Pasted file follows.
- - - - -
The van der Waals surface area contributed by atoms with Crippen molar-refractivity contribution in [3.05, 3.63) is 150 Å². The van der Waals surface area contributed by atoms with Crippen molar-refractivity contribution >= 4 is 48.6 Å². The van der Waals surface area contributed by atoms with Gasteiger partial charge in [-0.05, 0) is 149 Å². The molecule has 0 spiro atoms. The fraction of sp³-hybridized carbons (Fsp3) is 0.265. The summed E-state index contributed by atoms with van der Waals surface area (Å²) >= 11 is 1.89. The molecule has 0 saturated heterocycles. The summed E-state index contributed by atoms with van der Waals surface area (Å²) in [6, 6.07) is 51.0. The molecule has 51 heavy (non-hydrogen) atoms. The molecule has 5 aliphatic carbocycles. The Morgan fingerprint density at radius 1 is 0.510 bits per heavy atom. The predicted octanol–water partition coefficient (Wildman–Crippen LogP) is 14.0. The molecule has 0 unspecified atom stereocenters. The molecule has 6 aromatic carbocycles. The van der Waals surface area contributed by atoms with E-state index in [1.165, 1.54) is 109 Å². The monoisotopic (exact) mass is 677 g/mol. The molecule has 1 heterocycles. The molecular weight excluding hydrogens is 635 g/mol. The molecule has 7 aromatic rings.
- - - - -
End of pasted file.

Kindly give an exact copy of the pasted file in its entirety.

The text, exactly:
The van der Waals surface area contributed by atoms with Crippen molar-refractivity contribution in [3.05, 3.63) is 150 Å². The van der Waals surface area contributed by atoms with Crippen molar-refractivity contribution >= 4 is 48.6 Å². The van der Waals surface area contributed by atoms with Gasteiger partial charge in [-0.05, 0) is 149 Å². The molecule has 0 spiro atoms. The fraction of sp³-hybridized carbons (Fsp3) is 0.265. The summed E-state index contributed by atoms with van der Waals surface area (Å²) >= 11 is 1.89. The molecule has 0 saturated heterocycles. The summed E-state index contributed by atoms with van der Waals surface area (Å²) in [6, 6.07) is 51.0. The molecule has 51 heavy (non-hydrogen) atoms. The molecule has 5 aliphatic carbocycles. The Morgan fingerprint density at radius 1 is 0.510 bits per heavy atom. The predicted octanol–water partition coefficient (Wildman–Crippen LogP) is 14.0. The molecule has 0 unspecified atom stereocenters. The molecule has 6 aromatic carbocycles. The van der Waals surface area contributed by atoms with E-state index in [1.165, 1.54) is 109 Å². The monoisotopic (exact) mass is 677 g/mol. The molecule has 1 heterocycles. The molecular weight excluding hydrogens is 635 g/mol. The molecule has 7 aromatic rings.